This wouldn't be the first time Rena has been dressed down by one of her elders and betters - within and without the office; and it will not be the last, in all likelihood. Naturally, she is grateful for the fact that Bannon won't report her conduct to Worthington… even if he did stipulate that this was a one-time get out of jail free card. Once again, without speaking her thoughts out loud, the young woman unhappily muses on the fact that it might have been better for everyone if she had stayed a showgirl. Life would be a good deal easier, quieter and painless. Instead, however, she merely murmurs her thanks.
"Yes sir," Rena repeats herself once more. "I'll do my best, sir." She adds, glancing up at the older Auror from across the desk… which seems to be a rather large expanse at the moment.

"Miss Lee?" Bannon raises an eyebrow, as if she's meant to read his mind from here on out. "I hope you are aware that you are able to speak with me any time you wish. If you ever need a person to speak to, about anything that troubles you, you may seek my assistance." He offers a little smile underneath his mustache. "I realize this job can be taxing on all of us. While I am sure you've others you may speak with, I just wish you to be aware that should my presence ever be required, I shall be there. Even if you just require a listening ear to unload an burdensome day upon. We all need people who can understand, or at least appreciate, the struggles we are going through." And initiates need a nurturing. It's not coddling, it's allowing one to become their own. Yes. That's it. That's what he's going for here.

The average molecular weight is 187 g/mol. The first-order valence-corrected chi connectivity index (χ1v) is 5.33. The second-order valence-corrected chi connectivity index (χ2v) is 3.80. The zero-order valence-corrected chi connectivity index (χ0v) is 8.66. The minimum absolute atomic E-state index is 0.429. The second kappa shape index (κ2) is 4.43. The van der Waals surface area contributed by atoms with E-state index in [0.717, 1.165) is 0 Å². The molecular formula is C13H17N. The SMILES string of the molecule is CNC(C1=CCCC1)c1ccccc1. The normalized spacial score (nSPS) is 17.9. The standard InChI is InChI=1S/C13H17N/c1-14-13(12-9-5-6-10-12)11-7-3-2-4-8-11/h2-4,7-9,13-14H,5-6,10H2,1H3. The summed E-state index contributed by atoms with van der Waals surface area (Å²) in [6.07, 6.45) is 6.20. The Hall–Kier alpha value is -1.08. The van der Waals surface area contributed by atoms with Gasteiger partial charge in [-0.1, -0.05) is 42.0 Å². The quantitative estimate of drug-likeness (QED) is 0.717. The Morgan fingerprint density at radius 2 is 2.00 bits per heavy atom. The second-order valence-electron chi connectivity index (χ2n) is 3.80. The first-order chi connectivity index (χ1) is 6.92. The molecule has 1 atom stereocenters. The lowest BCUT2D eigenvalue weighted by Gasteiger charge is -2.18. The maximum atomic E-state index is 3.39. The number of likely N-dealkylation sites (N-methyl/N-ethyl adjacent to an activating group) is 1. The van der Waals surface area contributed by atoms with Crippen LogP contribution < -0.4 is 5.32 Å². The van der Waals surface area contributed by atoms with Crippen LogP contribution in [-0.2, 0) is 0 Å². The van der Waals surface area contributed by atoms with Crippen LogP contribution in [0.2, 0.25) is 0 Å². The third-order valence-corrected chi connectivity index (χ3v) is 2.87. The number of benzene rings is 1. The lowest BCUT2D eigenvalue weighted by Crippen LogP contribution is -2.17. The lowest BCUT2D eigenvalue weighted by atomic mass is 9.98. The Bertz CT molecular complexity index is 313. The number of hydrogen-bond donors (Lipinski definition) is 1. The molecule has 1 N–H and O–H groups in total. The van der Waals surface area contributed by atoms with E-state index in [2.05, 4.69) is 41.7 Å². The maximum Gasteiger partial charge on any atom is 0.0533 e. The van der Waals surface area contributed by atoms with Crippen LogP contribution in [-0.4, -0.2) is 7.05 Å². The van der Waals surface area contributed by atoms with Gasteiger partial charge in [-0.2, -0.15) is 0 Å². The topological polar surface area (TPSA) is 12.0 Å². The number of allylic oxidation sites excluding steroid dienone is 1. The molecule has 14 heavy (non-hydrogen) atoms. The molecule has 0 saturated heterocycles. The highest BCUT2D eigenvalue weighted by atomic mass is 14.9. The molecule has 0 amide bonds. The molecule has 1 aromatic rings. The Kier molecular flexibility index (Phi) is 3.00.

Rena was not expecting the generous offer, and it plainly shows in the surprise visible in her expression as she raises her head to look more fully on Bannon. At first, she seems hesitant to believe that he means it; however, she knows well enough that he has nothing to gain from lying. A faint little smile tugs at the corners of her lips, and she gives a small nod: "Th-thank you. I'll remember that in future, sir. And… I appreciate it. It means a lot." She means it genuinely, too.
"'Owever, be that as it may, I really ought to be getting along 'ome." She says, rising to her feet before remembering that it's rude to do so without permission. Like a deer caught in the headlights, Rena stops abruptly and says: "That is to say, unless you need me to stay a bit longer."

"No need to thank me. Just do well. That's all the thanks I need." Bannon offers. "Hmm? Oh. No. Really. I should be off home as well. I've got to make sure my daughter is okay." Did he mention he had a daughter? "I shall see thee in the morrow, Miss Lee. Pleasant eve to you."

Judging by the look of mild surprise that touches Rena's features, she did not know that Bannon had a child. Somehow, that makes the man a little less frightening and forbidding - at least in her own mind. "I 'ope you 'ave a nice evening at 'ome with your daughter, sir. Good night," the young woman replies. Her voice is a bit more relaxed and her manner somewhat less dismal than when she came in. Will she actually learn from what Bannon has told her? Only time will tell.